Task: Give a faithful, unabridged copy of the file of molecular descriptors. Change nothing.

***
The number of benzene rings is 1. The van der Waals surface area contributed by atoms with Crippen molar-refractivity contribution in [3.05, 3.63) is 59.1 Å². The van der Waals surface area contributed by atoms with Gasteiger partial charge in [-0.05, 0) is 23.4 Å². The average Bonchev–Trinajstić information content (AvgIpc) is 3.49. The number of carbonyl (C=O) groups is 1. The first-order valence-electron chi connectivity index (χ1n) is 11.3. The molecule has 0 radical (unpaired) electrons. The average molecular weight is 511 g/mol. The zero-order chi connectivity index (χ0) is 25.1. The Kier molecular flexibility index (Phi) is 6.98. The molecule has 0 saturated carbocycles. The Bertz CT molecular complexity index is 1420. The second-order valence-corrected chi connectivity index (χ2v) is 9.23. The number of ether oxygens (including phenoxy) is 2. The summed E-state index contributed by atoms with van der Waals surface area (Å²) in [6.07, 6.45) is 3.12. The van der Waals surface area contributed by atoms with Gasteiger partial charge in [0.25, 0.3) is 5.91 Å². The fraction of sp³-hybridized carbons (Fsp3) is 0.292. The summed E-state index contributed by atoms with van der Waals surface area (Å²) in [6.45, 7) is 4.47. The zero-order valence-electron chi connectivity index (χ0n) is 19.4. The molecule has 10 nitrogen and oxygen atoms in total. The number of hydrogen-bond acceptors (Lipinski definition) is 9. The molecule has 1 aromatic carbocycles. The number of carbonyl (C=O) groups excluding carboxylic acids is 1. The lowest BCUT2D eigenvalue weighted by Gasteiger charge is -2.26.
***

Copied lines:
The number of benzene rings is 1. The van der Waals surface area contributed by atoms with Crippen molar-refractivity contribution in [3.05, 3.63) is 59.1 Å². The van der Waals surface area contributed by atoms with Gasteiger partial charge in [-0.05, 0) is 23.4 Å². The average Bonchev–Trinajstić information content (AvgIpc) is 3.49. The number of carbonyl (C=O) groups is 1. The first-order valence-electron chi connectivity index (χ1n) is 11.3. The molecule has 0 radical (unpaired) electrons. The average molecular weight is 511 g/mol. The zero-order chi connectivity index (χ0) is 25.1. The Kier molecular flexibility index (Phi) is 6.98. The molecule has 0 saturated carbocycles. The Bertz CT molecular complexity index is 1420. The second-order valence-corrected chi connectivity index (χ2v) is 9.23. The number of ether oxygens (including phenoxy) is 2. The summed E-state index contributed by atoms with van der Waals surface area (Å²) in [6.07, 6.45) is 3.12. The van der Waals surface area contributed by atoms with Gasteiger partial charge in [0.25, 0.3) is 5.91 Å². The fraction of sp³-hybridized carbons (Fsp3) is 0.292. The summed E-state index contributed by atoms with van der Waals surface area (Å²) in [6.45, 7) is 4.47. The zero-order valence-electron chi connectivity index (χ0n) is 19.4. The molecule has 10 nitrogen and oxygen atoms in total. The number of hydrogen-bond acceptors (Lipinski definition) is 9. The molecule has 1 aromatic carbocycles. The number of carbonyl (C=O) groups excluding carboxylic acids is 1. The lowest BCUT2D eigenvalue weighted by Gasteiger charge is -2.26.